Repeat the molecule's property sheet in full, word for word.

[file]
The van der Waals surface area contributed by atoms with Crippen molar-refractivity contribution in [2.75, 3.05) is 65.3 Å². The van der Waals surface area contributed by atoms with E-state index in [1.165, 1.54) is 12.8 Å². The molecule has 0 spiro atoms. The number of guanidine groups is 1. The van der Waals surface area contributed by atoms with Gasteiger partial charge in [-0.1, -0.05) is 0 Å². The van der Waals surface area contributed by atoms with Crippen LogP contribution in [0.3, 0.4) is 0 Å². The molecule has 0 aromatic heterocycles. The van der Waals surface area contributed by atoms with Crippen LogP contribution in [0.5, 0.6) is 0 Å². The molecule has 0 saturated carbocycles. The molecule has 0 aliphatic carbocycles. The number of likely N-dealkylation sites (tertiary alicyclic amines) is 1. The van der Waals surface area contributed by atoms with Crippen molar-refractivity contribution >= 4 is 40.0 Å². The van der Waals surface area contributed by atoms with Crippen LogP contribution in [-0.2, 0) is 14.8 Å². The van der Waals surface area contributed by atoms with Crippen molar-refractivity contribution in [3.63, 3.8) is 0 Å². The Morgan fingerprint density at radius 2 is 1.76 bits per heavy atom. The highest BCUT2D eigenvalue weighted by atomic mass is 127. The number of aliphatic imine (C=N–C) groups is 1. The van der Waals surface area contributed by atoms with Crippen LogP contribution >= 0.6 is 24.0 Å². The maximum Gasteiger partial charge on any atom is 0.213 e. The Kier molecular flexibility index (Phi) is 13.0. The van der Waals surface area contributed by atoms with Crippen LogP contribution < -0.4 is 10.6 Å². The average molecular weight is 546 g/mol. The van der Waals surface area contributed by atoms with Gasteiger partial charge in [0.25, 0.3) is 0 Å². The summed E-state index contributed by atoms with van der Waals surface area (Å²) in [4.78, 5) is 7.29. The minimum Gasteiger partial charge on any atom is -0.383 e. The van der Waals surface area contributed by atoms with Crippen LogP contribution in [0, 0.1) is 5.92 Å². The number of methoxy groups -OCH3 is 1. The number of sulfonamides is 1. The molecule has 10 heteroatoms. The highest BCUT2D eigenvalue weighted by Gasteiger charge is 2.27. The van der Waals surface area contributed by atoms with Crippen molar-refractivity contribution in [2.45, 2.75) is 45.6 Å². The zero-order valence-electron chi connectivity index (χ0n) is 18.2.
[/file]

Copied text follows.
The van der Waals surface area contributed by atoms with Crippen molar-refractivity contribution in [2.75, 3.05) is 65.3 Å². The van der Waals surface area contributed by atoms with E-state index in [1.165, 1.54) is 12.8 Å². The molecule has 0 spiro atoms. The number of guanidine groups is 1. The van der Waals surface area contributed by atoms with Gasteiger partial charge in [-0.1, -0.05) is 0 Å². The van der Waals surface area contributed by atoms with Crippen LogP contribution in [0.3, 0.4) is 0 Å². The molecule has 0 aromatic heterocycles. The van der Waals surface area contributed by atoms with Crippen LogP contribution in [0.5, 0.6) is 0 Å². The molecule has 0 saturated carbocycles. The molecule has 0 aliphatic carbocycles. The number of likely N-dealkylation sites (tertiary alicyclic amines) is 1. The van der Waals surface area contributed by atoms with Crippen molar-refractivity contribution >= 4 is 40.0 Å². The van der Waals surface area contributed by atoms with Crippen LogP contribution in [-0.2, 0) is 14.8 Å². The van der Waals surface area contributed by atoms with Crippen molar-refractivity contribution in [3.63, 3.8) is 0 Å². The Morgan fingerprint density at radius 2 is 1.76 bits per heavy atom. The highest BCUT2D eigenvalue weighted by atomic mass is 127. The number of aliphatic imine (C=N–C) groups is 1. The van der Waals surface area contributed by atoms with Crippen LogP contribution >= 0.6 is 24.0 Å². The maximum Gasteiger partial charge on any atom is 0.213 e. The Kier molecular flexibility index (Phi) is 13.0. The van der Waals surface area contributed by atoms with Crippen LogP contribution < -0.4 is 10.6 Å². The average molecular weight is 546 g/mol. The van der Waals surface area contributed by atoms with Gasteiger partial charge in [0.25, 0.3) is 0 Å². The summed E-state index contributed by atoms with van der Waals surface area (Å²) in [4.78, 5) is 7.29. The minimum Gasteiger partial charge on any atom is -0.383 e. The van der Waals surface area contributed by atoms with Crippen LogP contribution in [0, 0.1) is 5.92 Å². The number of methoxy groups -OCH3 is 1. The number of sulfonamides is 1. The molecule has 10 heteroatoms. The highest BCUT2D eigenvalue weighted by Gasteiger charge is 2.27. The van der Waals surface area contributed by atoms with Crippen molar-refractivity contribution in [2.45, 2.75) is 45.6 Å². The zero-order valence-electron chi connectivity index (χ0n) is 18.2.